- I don't know if there are many "benefits" as such. As i said above though, it can certainly make an old boring song come alive again, simply because its quite a different instrument to a 6 string. Its just like (well maybe not to the same extent), making a 6 string arrangement for a song originally played on piano, you can put a cool twist on things.

- As for bad points, I hear that the wood in 12 strings tends to warp more easily because of the pressure that the strings exert on the body, but I'm sure with proper care and maintenance you can get around that issue.

- Fact: soft melody on a 12 string sounds brilliant. I played an acoustic version of "across the universe" (beatles) on that 12 string I was talking about and it was just gorgeous. At the end of the song my friend (on 6 string) and I just took turns to add little "solos" of sorts, and a 12 string is perfectly suited to that "soft melody" kinda sound.

Hope that helps!
Guitars
"Dakota" - Fender Splatter Strat
"Jacqueline" - Maton CW80
#7
Quote by startingline
too much work, too big, too expensive, too high maintanence


there is indeed work involved when learning to play 12 string... but if learning to play a 12 string is TOO MUCH work you probably shouldn't be playing guitar anyway.

the only thing that is really any bigger on a 12 string is the fretboard. it's a little wider but i certainly wouldn't call it TOO BIG. my 12 string is a jumbo body so it is bigger than my dreadnought guitars... but so is a jumbo body 6 string.

i'm not really sure why startingline considers a 12 string to be too high maintenance. i don't take any more special care of my 12 string than i do with my 6 strings.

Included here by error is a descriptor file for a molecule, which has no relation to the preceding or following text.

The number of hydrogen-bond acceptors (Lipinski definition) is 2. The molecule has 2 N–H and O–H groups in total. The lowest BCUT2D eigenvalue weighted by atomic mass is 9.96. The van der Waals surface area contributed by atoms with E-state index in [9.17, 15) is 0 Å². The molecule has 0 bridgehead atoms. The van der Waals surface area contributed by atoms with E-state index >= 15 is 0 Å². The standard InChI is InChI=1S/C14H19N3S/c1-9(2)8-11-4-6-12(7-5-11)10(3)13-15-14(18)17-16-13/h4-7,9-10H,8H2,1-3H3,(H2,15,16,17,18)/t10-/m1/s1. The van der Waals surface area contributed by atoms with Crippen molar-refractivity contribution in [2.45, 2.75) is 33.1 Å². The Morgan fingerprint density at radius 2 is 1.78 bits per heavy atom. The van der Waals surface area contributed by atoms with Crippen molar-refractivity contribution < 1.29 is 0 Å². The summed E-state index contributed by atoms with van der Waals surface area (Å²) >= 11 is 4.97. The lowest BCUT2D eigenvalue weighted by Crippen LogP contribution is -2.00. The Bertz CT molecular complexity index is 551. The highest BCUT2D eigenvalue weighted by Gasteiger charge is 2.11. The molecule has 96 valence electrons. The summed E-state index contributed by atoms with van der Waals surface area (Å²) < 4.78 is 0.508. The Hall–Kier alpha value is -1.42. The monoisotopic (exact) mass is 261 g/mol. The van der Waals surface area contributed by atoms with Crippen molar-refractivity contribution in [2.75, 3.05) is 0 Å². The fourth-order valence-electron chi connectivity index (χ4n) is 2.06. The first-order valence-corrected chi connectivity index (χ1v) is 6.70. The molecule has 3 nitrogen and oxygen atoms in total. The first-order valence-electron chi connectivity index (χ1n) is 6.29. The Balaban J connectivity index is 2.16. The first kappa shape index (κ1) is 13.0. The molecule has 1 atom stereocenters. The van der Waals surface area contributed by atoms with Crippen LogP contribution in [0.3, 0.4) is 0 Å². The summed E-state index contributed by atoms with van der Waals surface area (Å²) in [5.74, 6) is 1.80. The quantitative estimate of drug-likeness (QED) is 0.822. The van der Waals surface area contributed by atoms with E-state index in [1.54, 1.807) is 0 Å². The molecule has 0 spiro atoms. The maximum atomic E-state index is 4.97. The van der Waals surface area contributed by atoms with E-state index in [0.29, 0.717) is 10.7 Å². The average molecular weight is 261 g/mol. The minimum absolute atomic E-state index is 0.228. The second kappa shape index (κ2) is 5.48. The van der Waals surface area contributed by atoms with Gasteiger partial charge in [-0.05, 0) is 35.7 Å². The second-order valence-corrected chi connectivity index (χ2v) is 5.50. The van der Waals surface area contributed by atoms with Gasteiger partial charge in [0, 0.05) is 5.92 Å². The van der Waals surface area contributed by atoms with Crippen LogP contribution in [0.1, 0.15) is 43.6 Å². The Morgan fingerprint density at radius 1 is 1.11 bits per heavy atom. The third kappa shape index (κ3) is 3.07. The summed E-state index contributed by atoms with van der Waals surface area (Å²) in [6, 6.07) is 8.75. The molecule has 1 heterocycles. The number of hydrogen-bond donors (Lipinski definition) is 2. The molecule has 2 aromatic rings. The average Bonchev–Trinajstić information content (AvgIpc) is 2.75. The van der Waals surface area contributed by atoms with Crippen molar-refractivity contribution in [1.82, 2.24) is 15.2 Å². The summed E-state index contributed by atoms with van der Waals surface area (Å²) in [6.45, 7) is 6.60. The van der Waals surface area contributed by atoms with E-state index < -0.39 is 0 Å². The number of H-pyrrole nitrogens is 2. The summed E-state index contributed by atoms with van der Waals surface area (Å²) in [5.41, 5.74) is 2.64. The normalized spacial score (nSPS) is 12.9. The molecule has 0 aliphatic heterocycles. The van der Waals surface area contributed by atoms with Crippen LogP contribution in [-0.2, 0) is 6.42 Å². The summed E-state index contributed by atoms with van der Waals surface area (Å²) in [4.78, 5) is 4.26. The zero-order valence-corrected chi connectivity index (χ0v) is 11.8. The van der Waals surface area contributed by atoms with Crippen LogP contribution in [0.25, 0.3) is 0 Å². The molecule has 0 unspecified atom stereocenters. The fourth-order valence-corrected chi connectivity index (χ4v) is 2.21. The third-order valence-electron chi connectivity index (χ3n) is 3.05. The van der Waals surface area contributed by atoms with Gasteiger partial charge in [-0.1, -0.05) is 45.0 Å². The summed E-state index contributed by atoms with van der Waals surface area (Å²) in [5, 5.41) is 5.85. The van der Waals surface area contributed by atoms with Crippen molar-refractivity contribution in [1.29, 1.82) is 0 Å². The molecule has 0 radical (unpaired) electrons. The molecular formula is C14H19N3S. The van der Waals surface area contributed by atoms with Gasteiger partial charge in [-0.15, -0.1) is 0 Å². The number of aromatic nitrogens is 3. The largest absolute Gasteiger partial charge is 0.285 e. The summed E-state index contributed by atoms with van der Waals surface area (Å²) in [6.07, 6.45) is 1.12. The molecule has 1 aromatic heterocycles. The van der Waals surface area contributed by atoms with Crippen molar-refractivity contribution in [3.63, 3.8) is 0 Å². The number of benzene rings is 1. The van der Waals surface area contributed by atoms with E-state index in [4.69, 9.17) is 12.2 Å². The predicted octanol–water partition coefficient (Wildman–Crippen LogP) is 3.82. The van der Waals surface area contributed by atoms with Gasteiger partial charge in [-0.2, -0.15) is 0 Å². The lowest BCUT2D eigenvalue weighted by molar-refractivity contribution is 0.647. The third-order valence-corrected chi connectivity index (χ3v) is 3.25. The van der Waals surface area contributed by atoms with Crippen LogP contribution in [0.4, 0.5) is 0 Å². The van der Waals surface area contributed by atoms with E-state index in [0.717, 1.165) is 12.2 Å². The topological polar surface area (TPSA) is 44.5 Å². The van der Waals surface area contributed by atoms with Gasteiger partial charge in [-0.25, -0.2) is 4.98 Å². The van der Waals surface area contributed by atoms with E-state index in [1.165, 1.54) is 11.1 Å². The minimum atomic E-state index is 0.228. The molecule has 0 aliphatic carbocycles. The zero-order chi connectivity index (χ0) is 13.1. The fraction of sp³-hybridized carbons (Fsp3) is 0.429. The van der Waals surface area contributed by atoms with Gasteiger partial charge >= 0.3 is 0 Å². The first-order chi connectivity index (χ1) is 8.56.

#8
Cheers guys, this helps loads.

I can't wait to get a 12 - i feel as if it's going to open up a whole new world of music for me. Yeah it may be hard to get used to fingerstyle on a 12 but i'm always up for a challenge...I play classical too and the neck on those things are pretty wide - so I supposa 12 can't be that much of a difference?

Thanks again - now I have to find some money ...

htpp://www.olivergoldingmusic.com
#9
^-- actually i knew you played classical and i didn't even think about it but i'd say the neck on a classical and the neck on a 12 string are damn near the same width. you're gonna love it.
#10
The 12 string guitar is, in a nutshell, different.

? You're going to have to practically relearn how to fingerpick as it is an entirely different style on the 12-string (You have to hit both strings at once or you'll just be playing the octave or the root string -- which is required in some situations, but eh)
? It's a real bitch to keep in tune -- without an electric tuner, tuning can take much longer than a 6-string
? Very large frets -- especially notable if you have small hands like myself
? Extremely low action - Bending is inharmonious on a 12-string and will generally result in a snapped string if you manage to go far enough to get a good sound, and a different level of finger strength is required to sucessfully barre strings, especially at lower frets.

Despite all this, I would recommend a 12-string guitar to anyone. Why? BEcause it just sounds so damn good. Go for it, but make sure you know the negative sides.
#11
The only thing I've found prohibitive on a twelve-string is trying to fret with your thumb. On some of them at least....but maybe I'm weird not everyone finds it easier to fret the 6th string with their thumb?

Gear:
Partscaster/Tele into a bunch of pedals, a Maz 18 head, and a Z Best cab.
#13
Quote by startingline
too much work, too big, too expensive, too high maintanence

You forgot too lazy.